between economies across the globe and digital technology is driving younger generation to face a significantly different future world. They have to be equipped themselves new style of skill, namely Interdisciplinary skills, Creative and analytical skills, Entrepreneurial skills, Leadership skills, Digital and technical skills, and Global awareness and civic education  . These skills are ideally developed in early stage and then refined at colleges and universities, and lifelong learning. The curricula must be updated and adapted on a regular basic across industries according to the shifting demand in the labor market (https://toplink.weforum.org/knowledge/insight/a1Gb0000000LPFfEAO/explore/summary)  . This is the principle of Connectivism which is considered to be the learning theory of the digital age, “a successor to behaviorism, cognitivism, and constructivism”. It is an integration of the principles explored by chaos, network, and complexity and self-organization theories (Siemens, 2004)  . The principles emphasize on connections with information sources, different fields, and ideas. This connection can be made through social networks which are built on the premise of collaboration and sharing. They are ideal for connectivity particularly in external learning situations that are not always available, or feasible, in face-to-face classrooms (Mallon, 2013)  . This intangible asset produced by social relationships as a result of social networking is defined as social capital (Coleman, 1994)  . It has been indicated that frequent library users have a higher social capital than those who use the library less often (Johnson and Griffis, 2009)  .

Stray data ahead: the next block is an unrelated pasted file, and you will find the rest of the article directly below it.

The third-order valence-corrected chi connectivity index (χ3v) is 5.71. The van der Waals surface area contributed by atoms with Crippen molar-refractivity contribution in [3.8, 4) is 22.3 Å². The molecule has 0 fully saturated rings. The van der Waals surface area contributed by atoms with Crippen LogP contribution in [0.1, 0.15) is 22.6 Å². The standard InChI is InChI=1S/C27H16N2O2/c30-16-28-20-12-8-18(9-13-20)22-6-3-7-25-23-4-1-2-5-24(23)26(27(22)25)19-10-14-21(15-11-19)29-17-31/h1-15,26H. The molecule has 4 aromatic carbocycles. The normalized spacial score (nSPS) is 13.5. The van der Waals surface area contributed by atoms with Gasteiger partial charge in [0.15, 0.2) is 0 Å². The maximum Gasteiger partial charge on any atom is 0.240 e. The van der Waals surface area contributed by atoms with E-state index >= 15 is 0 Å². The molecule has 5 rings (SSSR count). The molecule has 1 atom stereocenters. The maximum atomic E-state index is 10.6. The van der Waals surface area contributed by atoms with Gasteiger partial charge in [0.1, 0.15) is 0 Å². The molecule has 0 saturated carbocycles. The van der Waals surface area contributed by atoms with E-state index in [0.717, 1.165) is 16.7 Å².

Modern libraries represent ideal environments for supporting connected learning. They are centers for knowledge creation and sharing, they support self-directed and interest-based learning, and they are inclusive public spaces that bring many different groups together. Once primarily thought of as information providers or repository managers, libraries have undergone a transformation (Braun et al., 2014  ; Garmer, 2014  ; Ito & Martin, 2013  ). Connected learning is an educational framework that emphasizes learning experiences that are “socially embedded, interest driven and oriented toward educational, economic, or political opportunity” (Ito et al., 2013, p. 4)  . Connected learning emphasizes openly networked connections outside of traditional learning spaces. Libraries can help forge those connections through social and digital media, through peer culture and teens’ social lives, and by finding new audiences and outlets for youth’s creative work (Hoffman et al., 2016)  . Public libraries may no longer be needed to provide formal community information, but they can engage as information shepherds with local community service agencies in informal community information provision (Gorichanaz and Turner, 2017)  . On the other hand, School libraries are centers of innovation while librarians are ambassadors of technology, makerspaces, STEM programming, and independent research. They are connectors and collaborators, working extensively alongside teaching faculty and engaging with the outside community. The same concept has been extended to Campus.
3. Smart Campus